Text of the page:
CARY – After a contentious consideration process, a post-approval issue has surfaced for the Pedcor apartment project, village officials said Tuesday.
The village recently learned of some troubling calculations regarding intended lot coverage for the affordable, 60-unit Garden Place Apartments. The project was brought to the village by Pedcor Investments and approved in June 2015 despite public opposition that continued after the board’s OK.
Village Administrator Chris Clark gave an update on the situation during Tuesday’s board meeting, from which Trustees Kim Covelli and Jeffery Kraus were absent.
The issue is the current site plan includes more lot coverage than what is allowed per the village code, and Pedcor will have to go through certain procedural steps in order to proceed, Clark said.
“There was an issue raised, it’s been identified ... and we’ve told them [Tuesday] in writing what the process would have to be,” Clark said. “Essentially, [they would have to] file for a variance and, as is normal procedure for a variance, get approval from the Zoning, Planning and Appeals Board, then the Village Board.”
In a letter from Community Development Director Brian Simmons to a Pedcor-contracted engineer, Simmons wrote the current site plan includes 108,885 square feet of lot coverage, which is 54.8 percent of the 4.56-acre parcel. The code requirement is a maximum 45 percent lot coverage, he added.
Clark said the calculation from the engineer came Monday at the request of the village. He added the inquiry for the information was made by Trustee Jim Cosler after discussions with residents. Before being elected in April, Cosler was involved in efforts against the apartment project last summer.
Clark said with the received calculation came a proposal to ameliorate the issue from Pedcor representatives, which has since been reviewed by village staff.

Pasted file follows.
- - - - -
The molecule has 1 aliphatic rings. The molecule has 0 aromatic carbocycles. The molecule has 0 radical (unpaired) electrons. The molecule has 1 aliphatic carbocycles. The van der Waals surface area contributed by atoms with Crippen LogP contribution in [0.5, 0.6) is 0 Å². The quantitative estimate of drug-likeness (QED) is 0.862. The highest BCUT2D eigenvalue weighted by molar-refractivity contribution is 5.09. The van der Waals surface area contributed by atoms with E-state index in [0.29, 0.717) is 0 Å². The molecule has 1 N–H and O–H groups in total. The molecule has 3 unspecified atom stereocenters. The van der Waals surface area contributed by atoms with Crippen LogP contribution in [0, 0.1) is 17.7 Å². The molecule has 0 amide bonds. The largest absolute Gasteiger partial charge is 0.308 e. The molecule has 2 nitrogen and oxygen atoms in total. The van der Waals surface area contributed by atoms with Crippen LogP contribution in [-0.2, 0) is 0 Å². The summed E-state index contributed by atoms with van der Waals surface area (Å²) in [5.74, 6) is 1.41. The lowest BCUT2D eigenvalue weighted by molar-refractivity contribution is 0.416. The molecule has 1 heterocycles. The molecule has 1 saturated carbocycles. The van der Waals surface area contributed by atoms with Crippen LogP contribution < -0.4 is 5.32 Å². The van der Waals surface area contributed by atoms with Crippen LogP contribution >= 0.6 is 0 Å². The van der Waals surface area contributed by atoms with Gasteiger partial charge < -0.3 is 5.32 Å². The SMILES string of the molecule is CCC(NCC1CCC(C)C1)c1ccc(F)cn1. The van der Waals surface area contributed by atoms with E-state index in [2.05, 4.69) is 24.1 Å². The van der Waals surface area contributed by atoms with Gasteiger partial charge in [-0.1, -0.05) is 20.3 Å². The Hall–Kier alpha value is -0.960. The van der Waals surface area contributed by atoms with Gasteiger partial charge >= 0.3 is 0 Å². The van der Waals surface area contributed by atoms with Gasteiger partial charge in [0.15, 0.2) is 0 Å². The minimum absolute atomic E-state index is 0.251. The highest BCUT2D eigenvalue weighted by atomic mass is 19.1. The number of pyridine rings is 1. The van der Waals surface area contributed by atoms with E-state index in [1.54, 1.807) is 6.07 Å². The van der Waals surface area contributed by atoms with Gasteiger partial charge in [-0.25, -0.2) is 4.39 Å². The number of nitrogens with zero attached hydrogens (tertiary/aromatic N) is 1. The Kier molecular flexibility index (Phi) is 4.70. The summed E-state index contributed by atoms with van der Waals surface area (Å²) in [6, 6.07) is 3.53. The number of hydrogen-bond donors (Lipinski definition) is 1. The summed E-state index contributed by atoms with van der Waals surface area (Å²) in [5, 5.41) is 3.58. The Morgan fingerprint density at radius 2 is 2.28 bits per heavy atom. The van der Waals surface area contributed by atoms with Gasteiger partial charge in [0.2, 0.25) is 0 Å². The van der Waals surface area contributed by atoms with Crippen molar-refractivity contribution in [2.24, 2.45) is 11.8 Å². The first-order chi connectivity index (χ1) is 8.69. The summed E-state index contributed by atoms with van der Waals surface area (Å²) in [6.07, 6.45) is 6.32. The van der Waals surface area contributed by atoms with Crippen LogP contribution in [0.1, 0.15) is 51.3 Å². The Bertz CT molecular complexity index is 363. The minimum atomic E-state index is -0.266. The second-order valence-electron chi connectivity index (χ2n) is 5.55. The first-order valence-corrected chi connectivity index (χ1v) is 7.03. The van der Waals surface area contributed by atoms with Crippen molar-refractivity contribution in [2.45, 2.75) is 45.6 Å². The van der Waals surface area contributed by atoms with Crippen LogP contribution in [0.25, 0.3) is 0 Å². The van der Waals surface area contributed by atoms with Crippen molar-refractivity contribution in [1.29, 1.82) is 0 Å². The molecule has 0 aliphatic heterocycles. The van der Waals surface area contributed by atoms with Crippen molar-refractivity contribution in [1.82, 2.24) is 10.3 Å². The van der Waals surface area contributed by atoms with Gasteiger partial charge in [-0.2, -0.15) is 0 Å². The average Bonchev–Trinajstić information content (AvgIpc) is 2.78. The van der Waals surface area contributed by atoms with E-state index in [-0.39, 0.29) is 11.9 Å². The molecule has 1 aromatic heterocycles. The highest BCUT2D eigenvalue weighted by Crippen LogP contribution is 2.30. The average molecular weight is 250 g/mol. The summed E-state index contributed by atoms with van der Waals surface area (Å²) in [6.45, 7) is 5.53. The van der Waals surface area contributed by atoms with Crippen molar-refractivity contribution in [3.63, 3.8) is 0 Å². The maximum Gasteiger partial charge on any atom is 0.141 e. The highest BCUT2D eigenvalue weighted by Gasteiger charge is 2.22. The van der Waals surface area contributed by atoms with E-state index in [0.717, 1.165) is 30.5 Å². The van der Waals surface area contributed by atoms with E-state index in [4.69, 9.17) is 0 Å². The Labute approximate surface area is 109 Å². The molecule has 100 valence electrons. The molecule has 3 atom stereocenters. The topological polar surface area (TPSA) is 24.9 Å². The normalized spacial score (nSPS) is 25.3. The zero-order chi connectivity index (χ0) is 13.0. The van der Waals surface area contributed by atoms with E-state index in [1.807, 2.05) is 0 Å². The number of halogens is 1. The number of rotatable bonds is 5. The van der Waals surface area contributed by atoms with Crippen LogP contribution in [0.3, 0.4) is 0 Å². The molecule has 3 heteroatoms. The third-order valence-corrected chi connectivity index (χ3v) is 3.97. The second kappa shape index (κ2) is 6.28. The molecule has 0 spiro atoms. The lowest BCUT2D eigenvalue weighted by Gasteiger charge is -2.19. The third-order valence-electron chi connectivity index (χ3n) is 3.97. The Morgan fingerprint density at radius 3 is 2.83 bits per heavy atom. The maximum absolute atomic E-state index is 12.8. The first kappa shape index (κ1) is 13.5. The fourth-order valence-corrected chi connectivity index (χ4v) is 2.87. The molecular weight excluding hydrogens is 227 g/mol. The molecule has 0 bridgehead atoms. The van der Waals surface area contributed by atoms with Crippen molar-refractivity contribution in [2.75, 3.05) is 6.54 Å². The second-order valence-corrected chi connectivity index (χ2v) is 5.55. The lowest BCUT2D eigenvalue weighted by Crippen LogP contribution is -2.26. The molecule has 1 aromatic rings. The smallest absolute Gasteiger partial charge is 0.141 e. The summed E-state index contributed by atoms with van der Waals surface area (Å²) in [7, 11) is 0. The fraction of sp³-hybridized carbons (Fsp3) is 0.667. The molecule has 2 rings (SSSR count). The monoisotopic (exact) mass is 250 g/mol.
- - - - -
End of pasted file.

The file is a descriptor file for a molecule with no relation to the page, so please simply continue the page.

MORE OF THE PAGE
“They have brought forth a proposal to use permeable pavement for their parking spaces to correct the issue,” he said, adding whether it’s an appropriate solution will have to be decided through variance procedure.
Participating via telecommunication, Cosler expressed frustration about the current situation and criticized what the company suggested as a solution. He said the permeable pavement – described by Public Works Director Erik Morimoto as a type of porous asphalt – should not be considered a “one-for-one” replacement for uncovered land.
“When they submit a backup plan that still doesn’t meet the requirements, it makes me question their motives,” Cosler said.
After Tuesday’s meeting, resident Theresa Slavik shared concerns, suggesting she is not totally confident in village procedure to ensure this issue is resolved.
“I guess I’m wondering, who missed this?” she said. “Where was the mistake made?”
During the meeting, Clark said he had not yet received a response from Pedcor regarding the village’s indication that a variance process would be required.
He also said aside from land acquisition, financing and stormwater permitting for the county, there has been little activity since the project was approved in terms of progression.
He ensured trustees the project would remain still until the issue at hand is addressed.
“There will be no building permit issued, period, until this is resolved.”